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Since 1970, the United States has celebrated Earth Day every April. By contrast, ancient Jewish celebrations throughout the year remind us of our responsibility to safeguard the fragile planet God has entrusted to our care. Almost all of our Jewish observances reflect environmental concerns.
I’ve always been fascinated and inspired by things that spoon, nestle and stack... from measuring spoons to matrushka dolls, husk tomatoes and garden-fresh peas in a pod.
The relationship between the environment and the health of living organisms is inseparable. Water, air, land, and soil are critical to the survival of all living creatures. On the other hand, pollution, global warming, and pesticides, to name a few, are threats to the health of all life on earth...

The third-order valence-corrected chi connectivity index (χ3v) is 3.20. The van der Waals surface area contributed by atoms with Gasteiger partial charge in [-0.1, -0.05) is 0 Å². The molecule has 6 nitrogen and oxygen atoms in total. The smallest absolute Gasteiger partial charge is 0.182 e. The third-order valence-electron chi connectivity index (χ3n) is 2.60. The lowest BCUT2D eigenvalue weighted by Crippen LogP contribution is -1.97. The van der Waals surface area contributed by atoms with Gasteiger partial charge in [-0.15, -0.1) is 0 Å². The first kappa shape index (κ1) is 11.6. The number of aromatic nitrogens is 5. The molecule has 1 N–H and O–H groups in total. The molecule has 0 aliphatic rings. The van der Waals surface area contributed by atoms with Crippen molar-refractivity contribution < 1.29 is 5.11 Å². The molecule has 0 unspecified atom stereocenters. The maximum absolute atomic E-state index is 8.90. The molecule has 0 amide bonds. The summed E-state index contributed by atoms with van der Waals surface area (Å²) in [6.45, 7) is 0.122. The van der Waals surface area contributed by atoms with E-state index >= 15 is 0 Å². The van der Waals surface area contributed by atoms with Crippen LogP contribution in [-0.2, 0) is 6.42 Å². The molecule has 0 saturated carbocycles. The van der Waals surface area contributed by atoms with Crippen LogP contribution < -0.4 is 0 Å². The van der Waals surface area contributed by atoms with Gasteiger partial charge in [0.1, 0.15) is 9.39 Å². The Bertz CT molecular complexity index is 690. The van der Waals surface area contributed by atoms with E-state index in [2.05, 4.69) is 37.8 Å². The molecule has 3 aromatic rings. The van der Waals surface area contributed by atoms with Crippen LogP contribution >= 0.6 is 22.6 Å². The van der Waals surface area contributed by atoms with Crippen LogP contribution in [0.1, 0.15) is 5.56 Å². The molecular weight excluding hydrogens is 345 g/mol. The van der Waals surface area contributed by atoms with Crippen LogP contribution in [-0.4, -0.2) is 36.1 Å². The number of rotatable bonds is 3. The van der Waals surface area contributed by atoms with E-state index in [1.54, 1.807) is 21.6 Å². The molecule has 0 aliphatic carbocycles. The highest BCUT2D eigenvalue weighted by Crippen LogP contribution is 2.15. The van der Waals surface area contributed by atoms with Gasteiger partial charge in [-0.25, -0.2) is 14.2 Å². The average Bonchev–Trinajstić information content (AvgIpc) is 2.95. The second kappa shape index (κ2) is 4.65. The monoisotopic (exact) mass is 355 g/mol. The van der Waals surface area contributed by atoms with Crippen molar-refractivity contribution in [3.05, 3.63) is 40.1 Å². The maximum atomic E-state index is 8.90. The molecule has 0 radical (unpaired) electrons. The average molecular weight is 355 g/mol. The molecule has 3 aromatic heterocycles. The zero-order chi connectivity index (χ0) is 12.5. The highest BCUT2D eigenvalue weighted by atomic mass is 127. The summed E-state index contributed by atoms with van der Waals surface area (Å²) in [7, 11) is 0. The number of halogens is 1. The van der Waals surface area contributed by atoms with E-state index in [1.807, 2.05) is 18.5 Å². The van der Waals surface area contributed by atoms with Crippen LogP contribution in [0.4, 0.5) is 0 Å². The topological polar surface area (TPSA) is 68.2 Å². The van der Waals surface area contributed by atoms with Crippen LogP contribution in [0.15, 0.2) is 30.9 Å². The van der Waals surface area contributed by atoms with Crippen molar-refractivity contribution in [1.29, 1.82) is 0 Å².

Natural resources are defined as: “naturally occurring substances that are considered valuable in their relatively unmodified (natural) form” (Wikipedia). Natural resources are all the natural commodities and features of the earth’s physical environment that are exploited by human population.
A litle apple tree is jealous of the big tall oak, until one day it discovers something surprising. This Tu BiShvat story teaches that everyone has qualities that make them special in a unique way, and is a lesson about patience and the passing of time.